Sunday, May 31, 2009

On Second Thoughts...Are we a Failed State?

Last week, I watched Mutula Kilonzo react furiously to the Alston report saying that Alston had overstepped his mandate by writing the things he did about Kenya's systems, police force and attorney general. He went on to emphatically assert that 'Kenya is not a failed state!'

Mutula's response is by no means unique. Anytime a foreigner says anything less than complimentary about Kenya, government types can be counted on to respond with similar arguments..."we are a sovereign country", "what business do foreigners have saying that about us" etc etc.

I agree that we are not Somalia. We are still one nation (just about), we have never had full scale civil war, we still have some form of government, we have not had any coups etc etc. We do not yet meet many of the criteria that may be used to define a 'failed state'.


Can we really be so convinced that we are a success state? I do not think so.

The success or failure of achievements is measured relative to the circumstances within which the achievements are made.

As a country, we have lived a fairly peaceful existence, we inherited fairly decent infrastructure, we have a relatively well educated workforce, we have a fair amount of natural and mineral resources and a good proportion of our land is fertile. We are also fairly strategically placed geographically within the continent.

In short, this country has great potential. Isn't success realizing (or surpassing) potential? Are we realizing our potential? Can we therefore really say that we are not currently failing? Can we honestly say that we are (and have been) making the most of what we have? Absolutely not! We have chronically underachieved. Therefore at this moment in time, we are a failure.

We need to acknowledge that and change our attitudes to reflect that fact and get down to the business of fixing the problem(s).

Rather than 'shooting the messenger' when outsiders talk about us, we should listen to what they say, pick the points that are important and set about fixing them. Whether or not Alston or Annan or Rannenberger et al over-step their mandates is immaterial to me.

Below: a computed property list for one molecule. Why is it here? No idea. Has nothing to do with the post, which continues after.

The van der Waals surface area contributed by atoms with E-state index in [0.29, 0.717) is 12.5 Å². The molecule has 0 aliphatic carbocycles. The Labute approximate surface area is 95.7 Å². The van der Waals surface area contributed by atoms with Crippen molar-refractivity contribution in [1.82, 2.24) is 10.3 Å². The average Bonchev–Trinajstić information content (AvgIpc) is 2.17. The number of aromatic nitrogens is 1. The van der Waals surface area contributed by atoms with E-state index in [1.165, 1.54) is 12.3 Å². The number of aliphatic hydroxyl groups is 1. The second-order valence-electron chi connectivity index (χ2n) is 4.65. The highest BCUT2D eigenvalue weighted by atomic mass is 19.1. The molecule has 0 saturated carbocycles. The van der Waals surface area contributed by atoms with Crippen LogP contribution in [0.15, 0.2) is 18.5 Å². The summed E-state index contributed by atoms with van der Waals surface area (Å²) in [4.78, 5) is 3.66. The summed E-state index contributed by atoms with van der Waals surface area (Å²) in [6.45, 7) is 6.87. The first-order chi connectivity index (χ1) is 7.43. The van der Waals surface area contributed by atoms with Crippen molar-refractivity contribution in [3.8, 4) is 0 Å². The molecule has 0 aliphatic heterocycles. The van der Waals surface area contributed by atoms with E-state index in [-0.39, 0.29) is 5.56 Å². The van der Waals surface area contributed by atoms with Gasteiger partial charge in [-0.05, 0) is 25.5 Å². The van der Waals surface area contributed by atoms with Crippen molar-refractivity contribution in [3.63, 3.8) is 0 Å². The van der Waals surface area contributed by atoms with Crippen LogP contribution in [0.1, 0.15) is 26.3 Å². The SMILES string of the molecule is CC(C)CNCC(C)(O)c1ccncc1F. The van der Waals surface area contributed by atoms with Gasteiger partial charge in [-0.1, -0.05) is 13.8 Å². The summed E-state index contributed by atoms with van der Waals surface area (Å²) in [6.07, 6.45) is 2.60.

What is material is whether any of the observations they make are valid. Is our police force corrupt? Is our police commisioner complicit in killings? Is our attorney general's office inept? What is being done/is going to be done to repair these problems? Those are the issues I believe our government should be addressing whenever they refer to utterances/reports etc.

We need to concentrate our energies on establishing our independence and sovereignity by fulfilling our potential not by posturing like peacocks when sooner or later we are going to be reduced to going begging to the same people for food aid because we cannot feed ourselves. We may disagree with how a message is delivered but we have to take it on the chin and deal with what the message is. After all, we find ourselves in this position due to an abject failure to become self sufficient in the first place.

It doesn't matter where a message comes from, if that message has any iota of validity, if the message can help us improve in any way, then we need to learn to quickly and quietly take what's relevant to us and apply it for the betterment of the country and her people.

When we have improved and become an effective, self sufficient country that is fulfilling its potential, then we can seek to redefine our engagement with our 'development partners'.

Thursday, May 28, 2009

The T Spot, Savannah, Java....

I just came from a meeting at the T Spot. The service we received was shocking!

A friend ordered a burger with fries and tea. His tea arrived AFTER his food. I ordered tea (after waiting for 20 minutes), I got a mochachino. Those are just two examples of what was an all round terrible experience at the place. Service was slow, sullen, rude and incompetent.

Prior to shifting our periodic meetings to the T-Spot, we used to meet at Savannah, Museum Hill. We moved because their service is also terrible and additionally they have a very limited menu that is often executed poorly.

I went to Java, Gigiri last week. Walked in, sat in the booth in the corner, turned on my computer and started working on something. I sat for 10 - 15 minutes without a single waiter approaching me. I eventually called one over and asked for what I wanted. She went off and never came back. I waited 10 more minutes before calling another waiter and making my order. I sat for half an hour in a restaurant with no waiter approaching me! It was not an especially busy time, the waiters were milling about chatting and joking amongst themselves.